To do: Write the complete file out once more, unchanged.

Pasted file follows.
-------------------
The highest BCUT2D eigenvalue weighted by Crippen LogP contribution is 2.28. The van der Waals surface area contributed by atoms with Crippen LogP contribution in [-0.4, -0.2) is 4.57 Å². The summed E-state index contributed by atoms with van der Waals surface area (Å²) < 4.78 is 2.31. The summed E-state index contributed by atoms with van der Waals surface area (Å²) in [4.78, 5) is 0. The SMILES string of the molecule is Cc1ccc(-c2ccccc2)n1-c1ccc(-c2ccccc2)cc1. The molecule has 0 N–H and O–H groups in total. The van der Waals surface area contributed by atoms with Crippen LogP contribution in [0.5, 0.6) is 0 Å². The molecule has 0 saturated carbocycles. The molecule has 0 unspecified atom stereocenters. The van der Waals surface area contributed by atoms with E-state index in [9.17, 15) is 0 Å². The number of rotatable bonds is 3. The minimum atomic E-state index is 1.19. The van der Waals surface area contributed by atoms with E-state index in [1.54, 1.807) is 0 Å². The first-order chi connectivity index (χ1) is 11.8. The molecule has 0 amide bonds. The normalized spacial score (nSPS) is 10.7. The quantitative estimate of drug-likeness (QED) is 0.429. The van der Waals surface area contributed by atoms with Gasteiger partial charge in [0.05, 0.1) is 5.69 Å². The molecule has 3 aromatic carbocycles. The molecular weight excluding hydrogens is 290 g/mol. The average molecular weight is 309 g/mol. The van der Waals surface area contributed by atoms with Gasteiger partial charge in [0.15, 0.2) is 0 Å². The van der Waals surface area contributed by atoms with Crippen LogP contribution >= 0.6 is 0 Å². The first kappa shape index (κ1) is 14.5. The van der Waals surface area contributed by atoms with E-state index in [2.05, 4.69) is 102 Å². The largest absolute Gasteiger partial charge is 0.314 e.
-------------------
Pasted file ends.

The highest BCUT2D eigenvalue weighted by Crippen LogP contribution is 2.28. The van der Waals surface area contributed by atoms with Crippen LogP contribution in [-0.4, -0.2) is 4.57 Å². The summed E-state index contributed by atoms with van der Waals surface area (Å²) < 4.78 is 2.31. The summed E-state index contributed by atoms with van der Waals surface area (Å²) in [4.78, 5) is 0. The SMILES string of the molecule is Cc1ccc(-c2ccccc2)n1-c1ccc(-c2ccccc2)cc1. The molecule has 0 N–H and O–H groups in total. The van der Waals surface area contributed by atoms with Crippen LogP contribution in [0.5, 0.6) is 0 Å². The molecule has 0 saturated carbocycles. The molecule has 0 unspecified atom stereocenters. The van der Waals surface area contributed by atoms with E-state index in [9.17, 15) is 0 Å². The number of rotatable bonds is 3. The minimum atomic E-state index is 1.19. The van der Waals surface area contributed by atoms with E-state index in [1.54, 1.807) is 0 Å². The first-order chi connectivity index (χ1) is 11.8. The molecule has 0 amide bonds. The normalized spacial score (nSPS) is 10.7. The quantitative estimate of drug-likeness (QED) is 0.429. The van der Waals surface area contributed by atoms with Gasteiger partial charge in [0.05, 0.1) is 5.69 Å². The molecule has 3 aromatic carbocycles. The molecular weight excluding hydrogens is 290 g/mol. The average molecular weight is 309 g/mol. The van der Waals surface area contributed by atoms with Gasteiger partial charge in [0.15, 0.2) is 0 Å². The van der Waals surface area contributed by atoms with Crippen LogP contribution >= 0.6 is 0 Å². The first kappa shape index (κ1) is 14.5. The van der Waals surface area contributed by atoms with E-state index in [2.05, 4.69) is 102 Å². The largest absolute Gasteiger partial charge is 0.314 e.